10) Top #TikTokMadeMeBuyIt picks
Need a little shopping inspo? Look no further than #TikTokMadeMeBuyIt, our community’s go-to hashtag to explore an endless range of products from dog glasses to roller sneakers. Here are some products that our community discovered and loved through #TikTokMadeMeBuyIt.
@duckytheyorkie – These glasses from the Paw Wag Company make this pup look adorable and distinguished.
@courtschaos – Believe it or not, these Harry Potter Magical Capsules from Amazon don’t require magic to open.
@its_me_bri__ – The community couldn’t wait to get to their local Michaels for a $5 grab bag.
@katherinezepedaa – Users were mesmerized by this mini ATM machine, which comes complete with a toy debit card.
@incrediblyartsy – If roller sneakers are wrong, we don’t want to be right.
Teen Vogue — It’s no secret that seeing images of racist violence on social media can be damaging for Black people. Research has shown that for Black youth, witnessing traumatic events online can lead to an increase in depressive symptoms and symptoms of PTSD. And, Black people who view these images or videos can experience vicarious trauma, a phenomenon previously seen mostly in people like first responders, who witness others in extreme distress.
But, young people in a recent survey conducted by VSCO and JUV Consulting also recognized the role social media has in educating people and increasing allyship. 84% of Black respondents said they feel they have allies of other races online, and 64% of all respondents said they are learning how to help others on social media. More than that, 94% of respondents said social media makes them feel less alone. So, how do we balance the negative impact of seeing racist violence with the good that increased awareness and more connectivity has? By sharing more Black joy.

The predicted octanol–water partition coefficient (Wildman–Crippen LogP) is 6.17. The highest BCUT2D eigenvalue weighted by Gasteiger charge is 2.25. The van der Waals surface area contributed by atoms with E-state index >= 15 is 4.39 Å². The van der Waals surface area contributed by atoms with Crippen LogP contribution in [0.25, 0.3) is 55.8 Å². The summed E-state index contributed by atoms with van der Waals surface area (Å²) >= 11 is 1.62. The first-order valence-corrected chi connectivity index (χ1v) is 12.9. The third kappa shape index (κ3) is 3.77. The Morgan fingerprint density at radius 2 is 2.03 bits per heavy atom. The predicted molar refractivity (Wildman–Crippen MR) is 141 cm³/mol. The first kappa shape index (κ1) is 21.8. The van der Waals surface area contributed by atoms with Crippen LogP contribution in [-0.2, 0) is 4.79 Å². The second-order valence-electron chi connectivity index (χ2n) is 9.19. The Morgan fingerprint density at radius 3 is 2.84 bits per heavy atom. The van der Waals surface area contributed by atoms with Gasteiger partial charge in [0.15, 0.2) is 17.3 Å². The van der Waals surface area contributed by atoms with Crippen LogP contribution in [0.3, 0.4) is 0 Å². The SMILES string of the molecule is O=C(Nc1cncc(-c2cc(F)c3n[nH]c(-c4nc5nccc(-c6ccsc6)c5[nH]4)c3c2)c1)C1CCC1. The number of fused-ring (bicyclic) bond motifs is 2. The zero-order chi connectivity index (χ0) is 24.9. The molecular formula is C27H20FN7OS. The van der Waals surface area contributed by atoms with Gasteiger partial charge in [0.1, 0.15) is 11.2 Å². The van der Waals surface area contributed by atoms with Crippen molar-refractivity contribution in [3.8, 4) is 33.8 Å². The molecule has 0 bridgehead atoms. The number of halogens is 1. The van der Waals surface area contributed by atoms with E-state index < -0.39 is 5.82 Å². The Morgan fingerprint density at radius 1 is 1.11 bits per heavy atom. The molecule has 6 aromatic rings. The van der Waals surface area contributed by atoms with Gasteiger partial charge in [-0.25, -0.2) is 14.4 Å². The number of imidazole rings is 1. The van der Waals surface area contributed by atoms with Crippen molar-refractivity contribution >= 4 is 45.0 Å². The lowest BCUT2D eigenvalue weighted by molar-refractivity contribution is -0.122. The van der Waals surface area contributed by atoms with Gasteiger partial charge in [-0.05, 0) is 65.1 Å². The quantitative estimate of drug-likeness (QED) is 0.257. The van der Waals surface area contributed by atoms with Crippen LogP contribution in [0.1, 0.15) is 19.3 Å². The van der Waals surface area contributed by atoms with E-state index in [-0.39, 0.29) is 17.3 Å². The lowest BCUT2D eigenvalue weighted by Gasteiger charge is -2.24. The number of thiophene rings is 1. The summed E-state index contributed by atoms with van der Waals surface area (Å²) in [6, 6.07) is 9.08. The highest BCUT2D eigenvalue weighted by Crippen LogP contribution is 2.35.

In the survey of more than 1,000 people ages 14 to 24, 76% of respondents said they regularly see images and videos of racial violence, and it hurts them emotionally. We can’t be silent about racism and police brutality, so posts about those issues are necessary, but as the young people in the survey pointed out, that’s not the whole picture. Of the Black survey respondents, 86% said they want to see their joy reflected more often on social media more often, calling it a way to show your full self.
“It means being able to be yourself and demand happiness from your life despite everything going on in the world,” Clara, 20, said in the survey.
For Kaliyah, 22, “[Black Joy means] allowing yourself to take a moment from grieving and mourning and experiencing generational trauma and stress, and taking a moment for yourself and relaxing and experiencing joy.”
VSCO launched its #BlackJoyMatters initiative in July as a way to help remedy the imbalance of traumatic images shared on social media. To do so, they’re sharing the stories and work of Black artists, and featuring moments of joy and triumph. Shavone Charles, VSCO’s director of consumer and product communications and driving force behind VSCO’s #BlackJoyMatters, previously told Teen Vogue that the issue isn’t that people are sharing trauma, but it becomes an issue when one community’s trauma is all that’s shared.
“Through our efforts to amplify Black stories, the most important piece I continue to think about is our duty to shine light on the nuance and the spectrum or our diaspora,” she said, adding that these stories should be “inclusive of but not exclusive to our trauma. We have scope and deep spectrum behind our stories and identities. There’s true depth and brilliance to all that we are.”
And that’s really the whole point — Black people are much more than their trauma. Recognizing that depth and brilliance on social media is a must.